The peak of Dublin’s status was reached in taking the 2011 League handsomely against the Cats. Daly’s men have rebounded from their slump into League relegation and now come back to where they took the honours on Boland’s point over Limerick. The venue may be seen as everybody’s pitch but there has to be a shade of advantage for Tipp. We must be on guard, though, remembering the closeness of the All-Ireland semi-final of 2011, a defensive lapse gave Corbett a crucial early goal and we eventually got through by four points. They have a strong “bench” to call in, will Ryan O’Dwyer be a starter against his native and former side? Well drilled combination is a plus for them, they play a methodical style, with Liam Rushe now at centre back. Paul Ryan’s frees are a main resource. Time was when something of an inferiority complex hampered them against the traditional leading counties, but that’s hardly the case now. Still, defeat would be a large minus for our prestige. We ought to be capable of reaching the final. Early discouragement of the visitors would be a useful thrust.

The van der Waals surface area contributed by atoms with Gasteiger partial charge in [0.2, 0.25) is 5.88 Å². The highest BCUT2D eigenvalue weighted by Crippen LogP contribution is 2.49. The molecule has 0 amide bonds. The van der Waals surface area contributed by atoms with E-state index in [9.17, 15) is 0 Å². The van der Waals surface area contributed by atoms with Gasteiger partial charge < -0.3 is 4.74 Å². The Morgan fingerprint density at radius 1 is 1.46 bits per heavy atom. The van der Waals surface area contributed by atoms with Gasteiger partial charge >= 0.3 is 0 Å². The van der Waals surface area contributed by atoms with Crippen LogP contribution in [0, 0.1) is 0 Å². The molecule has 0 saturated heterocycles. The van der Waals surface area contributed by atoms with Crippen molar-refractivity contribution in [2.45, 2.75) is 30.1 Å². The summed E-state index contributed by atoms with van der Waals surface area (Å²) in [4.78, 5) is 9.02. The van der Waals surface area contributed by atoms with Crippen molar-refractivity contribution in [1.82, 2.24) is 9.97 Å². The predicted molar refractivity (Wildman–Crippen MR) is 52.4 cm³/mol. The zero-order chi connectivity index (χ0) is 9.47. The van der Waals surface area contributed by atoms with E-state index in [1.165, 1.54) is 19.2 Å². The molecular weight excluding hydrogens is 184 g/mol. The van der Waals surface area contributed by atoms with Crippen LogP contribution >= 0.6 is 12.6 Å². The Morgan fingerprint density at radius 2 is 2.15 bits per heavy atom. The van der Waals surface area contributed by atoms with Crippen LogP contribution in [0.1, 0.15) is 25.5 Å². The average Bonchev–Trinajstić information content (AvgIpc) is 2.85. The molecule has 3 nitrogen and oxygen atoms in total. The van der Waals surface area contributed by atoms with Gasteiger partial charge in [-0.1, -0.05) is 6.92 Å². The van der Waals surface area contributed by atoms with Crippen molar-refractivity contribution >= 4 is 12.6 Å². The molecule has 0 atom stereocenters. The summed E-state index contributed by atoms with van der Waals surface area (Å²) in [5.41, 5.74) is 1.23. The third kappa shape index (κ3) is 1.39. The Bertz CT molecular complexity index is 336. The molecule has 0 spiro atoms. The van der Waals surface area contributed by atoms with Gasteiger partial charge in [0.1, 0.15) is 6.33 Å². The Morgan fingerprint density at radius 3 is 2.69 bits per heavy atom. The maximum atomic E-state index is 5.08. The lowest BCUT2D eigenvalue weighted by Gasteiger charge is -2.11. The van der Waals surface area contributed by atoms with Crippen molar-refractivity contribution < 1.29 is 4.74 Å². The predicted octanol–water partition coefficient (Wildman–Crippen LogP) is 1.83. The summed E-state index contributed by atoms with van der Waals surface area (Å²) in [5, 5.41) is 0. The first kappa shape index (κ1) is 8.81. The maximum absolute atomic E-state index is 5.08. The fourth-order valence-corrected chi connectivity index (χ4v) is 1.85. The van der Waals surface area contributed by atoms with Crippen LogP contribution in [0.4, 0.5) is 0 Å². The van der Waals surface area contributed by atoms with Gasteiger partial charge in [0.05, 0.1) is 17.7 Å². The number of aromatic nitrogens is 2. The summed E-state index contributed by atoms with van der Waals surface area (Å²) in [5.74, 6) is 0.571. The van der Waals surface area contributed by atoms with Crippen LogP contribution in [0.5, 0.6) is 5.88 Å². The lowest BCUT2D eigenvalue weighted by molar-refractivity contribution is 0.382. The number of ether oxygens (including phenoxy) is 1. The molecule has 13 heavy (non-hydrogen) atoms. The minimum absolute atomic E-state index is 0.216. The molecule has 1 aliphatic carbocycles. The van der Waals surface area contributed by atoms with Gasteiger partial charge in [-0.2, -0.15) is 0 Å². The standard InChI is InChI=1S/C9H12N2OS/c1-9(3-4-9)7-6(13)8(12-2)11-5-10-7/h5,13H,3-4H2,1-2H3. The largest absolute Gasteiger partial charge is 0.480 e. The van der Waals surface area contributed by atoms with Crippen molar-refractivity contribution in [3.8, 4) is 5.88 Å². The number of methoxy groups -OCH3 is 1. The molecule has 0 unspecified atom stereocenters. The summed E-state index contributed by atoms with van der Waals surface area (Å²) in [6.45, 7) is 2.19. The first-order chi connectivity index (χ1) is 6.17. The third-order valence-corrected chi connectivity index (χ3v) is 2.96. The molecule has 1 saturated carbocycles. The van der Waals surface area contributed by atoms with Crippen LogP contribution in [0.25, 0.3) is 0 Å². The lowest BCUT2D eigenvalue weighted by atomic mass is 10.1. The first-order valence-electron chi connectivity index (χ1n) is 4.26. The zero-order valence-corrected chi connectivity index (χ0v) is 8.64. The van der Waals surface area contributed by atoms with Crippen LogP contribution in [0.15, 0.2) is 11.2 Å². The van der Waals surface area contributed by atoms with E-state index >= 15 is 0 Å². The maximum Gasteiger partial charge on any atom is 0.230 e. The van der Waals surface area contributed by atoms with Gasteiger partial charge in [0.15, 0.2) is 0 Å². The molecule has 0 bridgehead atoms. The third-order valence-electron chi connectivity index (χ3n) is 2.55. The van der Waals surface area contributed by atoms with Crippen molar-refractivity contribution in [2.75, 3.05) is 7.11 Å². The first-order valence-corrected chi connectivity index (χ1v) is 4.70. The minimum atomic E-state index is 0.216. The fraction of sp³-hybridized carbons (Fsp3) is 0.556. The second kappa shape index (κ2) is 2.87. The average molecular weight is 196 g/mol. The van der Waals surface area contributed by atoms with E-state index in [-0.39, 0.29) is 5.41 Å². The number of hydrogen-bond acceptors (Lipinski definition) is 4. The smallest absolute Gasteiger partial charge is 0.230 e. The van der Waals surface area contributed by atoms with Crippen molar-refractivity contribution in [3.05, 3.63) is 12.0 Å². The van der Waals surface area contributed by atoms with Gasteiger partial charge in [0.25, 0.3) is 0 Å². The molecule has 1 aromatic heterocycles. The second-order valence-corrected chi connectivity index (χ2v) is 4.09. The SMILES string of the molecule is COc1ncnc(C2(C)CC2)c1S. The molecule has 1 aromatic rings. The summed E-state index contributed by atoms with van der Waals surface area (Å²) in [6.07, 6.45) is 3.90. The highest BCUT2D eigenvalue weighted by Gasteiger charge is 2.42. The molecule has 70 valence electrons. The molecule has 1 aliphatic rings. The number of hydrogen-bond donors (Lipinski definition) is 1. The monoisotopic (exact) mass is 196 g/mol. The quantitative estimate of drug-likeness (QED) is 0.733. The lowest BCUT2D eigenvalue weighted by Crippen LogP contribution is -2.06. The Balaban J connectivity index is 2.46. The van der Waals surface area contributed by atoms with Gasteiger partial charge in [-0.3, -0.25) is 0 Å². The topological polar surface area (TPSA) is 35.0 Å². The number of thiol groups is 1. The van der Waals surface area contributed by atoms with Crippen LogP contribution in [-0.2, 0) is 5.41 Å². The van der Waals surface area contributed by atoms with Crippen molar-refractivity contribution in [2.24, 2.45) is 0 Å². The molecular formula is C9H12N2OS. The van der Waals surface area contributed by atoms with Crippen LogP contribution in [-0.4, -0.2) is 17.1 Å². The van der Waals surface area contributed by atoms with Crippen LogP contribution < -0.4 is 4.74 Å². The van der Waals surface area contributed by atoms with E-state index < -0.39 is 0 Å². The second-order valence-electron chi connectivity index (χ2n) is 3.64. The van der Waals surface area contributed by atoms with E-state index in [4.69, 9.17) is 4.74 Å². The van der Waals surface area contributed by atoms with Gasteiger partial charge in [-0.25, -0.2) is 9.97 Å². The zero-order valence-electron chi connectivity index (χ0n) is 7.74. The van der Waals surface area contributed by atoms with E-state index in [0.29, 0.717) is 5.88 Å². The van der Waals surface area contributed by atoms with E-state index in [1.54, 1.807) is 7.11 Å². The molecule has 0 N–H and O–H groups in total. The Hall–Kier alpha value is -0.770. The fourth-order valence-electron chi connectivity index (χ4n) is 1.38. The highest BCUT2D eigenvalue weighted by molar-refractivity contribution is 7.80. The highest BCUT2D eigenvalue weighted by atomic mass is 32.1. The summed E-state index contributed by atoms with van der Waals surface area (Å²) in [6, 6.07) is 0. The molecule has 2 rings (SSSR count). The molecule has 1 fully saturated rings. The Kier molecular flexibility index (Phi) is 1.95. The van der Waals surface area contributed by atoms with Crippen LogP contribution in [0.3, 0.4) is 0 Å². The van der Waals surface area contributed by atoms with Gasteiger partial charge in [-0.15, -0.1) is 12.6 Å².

Kilkenny v Galway renews last year’s rivalry that yielded a drawn All-Ireland before the Cats took the spoils. The Leinster title went West in a historic Galway achievement. Sunday’s will be a fiercely fought issue as the Cats defend their crown and Galway strive to match them and go that bit better. A difficult task when Kilkenny are aware of the day’s importance. It’s hard to oppose them, but the game will be revealing of both counties current quality. The double bill should attract better than the modest attendances seen of late.
Cork’s drop out of the top grouping will intensify debate on the merit - or some say demerit - of the system. They were favoured to deal with Clare when a serious outcome was there to be gained or lost. But Davy’s brigade finished the stronger in extra time, repeating their Pairc Ui Chaoimh success. Jimmy Barry Murphy’s tenure will not escape criticism in the wake of such a let down, but there will hardly be an outcry like that which targetted Gerald McCarthy so questionably. A championship impact would be very desirable in the circumstances.